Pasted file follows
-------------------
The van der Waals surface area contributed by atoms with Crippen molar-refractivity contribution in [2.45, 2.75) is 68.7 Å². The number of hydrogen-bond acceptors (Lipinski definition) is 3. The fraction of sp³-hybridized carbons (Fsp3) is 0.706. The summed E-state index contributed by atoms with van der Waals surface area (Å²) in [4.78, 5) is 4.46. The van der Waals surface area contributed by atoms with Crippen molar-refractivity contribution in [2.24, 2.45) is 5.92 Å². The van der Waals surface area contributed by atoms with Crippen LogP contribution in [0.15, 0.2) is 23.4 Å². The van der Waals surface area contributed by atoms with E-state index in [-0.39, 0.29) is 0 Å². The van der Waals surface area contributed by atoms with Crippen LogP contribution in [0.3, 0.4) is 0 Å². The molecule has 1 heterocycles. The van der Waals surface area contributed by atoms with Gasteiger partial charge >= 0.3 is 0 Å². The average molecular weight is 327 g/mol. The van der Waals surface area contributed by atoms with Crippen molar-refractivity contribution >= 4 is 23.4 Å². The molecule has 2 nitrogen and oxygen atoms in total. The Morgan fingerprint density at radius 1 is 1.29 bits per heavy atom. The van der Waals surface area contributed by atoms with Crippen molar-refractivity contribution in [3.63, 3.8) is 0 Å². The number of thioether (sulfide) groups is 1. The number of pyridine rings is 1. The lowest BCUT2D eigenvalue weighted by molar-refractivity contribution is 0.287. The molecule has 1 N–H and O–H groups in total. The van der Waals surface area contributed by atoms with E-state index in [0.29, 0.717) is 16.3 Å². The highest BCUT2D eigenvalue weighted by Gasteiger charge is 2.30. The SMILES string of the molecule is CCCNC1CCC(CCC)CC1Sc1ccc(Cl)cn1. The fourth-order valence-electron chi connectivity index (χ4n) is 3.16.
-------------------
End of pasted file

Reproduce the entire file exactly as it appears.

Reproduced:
The van der Waals surface area contributed by atoms with Crippen molar-refractivity contribution in [2.45, 2.75) is 68.7 Å². The number of hydrogen-bond acceptors (Lipinski definition) is 3. The fraction of sp³-hybridized carbons (Fsp3) is 0.706. The summed E-state index contributed by atoms with van der Waals surface area (Å²) in [4.78, 5) is 4.46. The van der Waals surface area contributed by atoms with Crippen molar-refractivity contribution in [2.24, 2.45) is 5.92 Å². The van der Waals surface area contributed by atoms with Crippen LogP contribution in [0.15, 0.2) is 23.4 Å². The van der Waals surface area contributed by atoms with E-state index in [-0.39, 0.29) is 0 Å². The van der Waals surface area contributed by atoms with Crippen LogP contribution in [0.3, 0.4) is 0 Å². The molecule has 1 heterocycles. The van der Waals surface area contributed by atoms with Gasteiger partial charge >= 0.3 is 0 Å². The average molecular weight is 327 g/mol. The van der Waals surface area contributed by atoms with Crippen molar-refractivity contribution >= 4 is 23.4 Å². The molecule has 2 nitrogen and oxygen atoms in total. The Morgan fingerprint density at radius 1 is 1.29 bits per heavy atom. The van der Waals surface area contributed by atoms with Crippen molar-refractivity contribution in [3.63, 3.8) is 0 Å². The number of thioether (sulfide) groups is 1. The number of pyridine rings is 1. The lowest BCUT2D eigenvalue weighted by molar-refractivity contribution is 0.287. The molecule has 1 N–H and O–H groups in total. The van der Waals surface area contributed by atoms with E-state index in [0.29, 0.717) is 16.3 Å². The highest BCUT2D eigenvalue weighted by Gasteiger charge is 2.30. The SMILES string of the molecule is CCCNC1CCC(CCC)CC1Sc1ccc(Cl)cn1. The fourth-order valence-electron chi connectivity index (χ4n) is 3.16.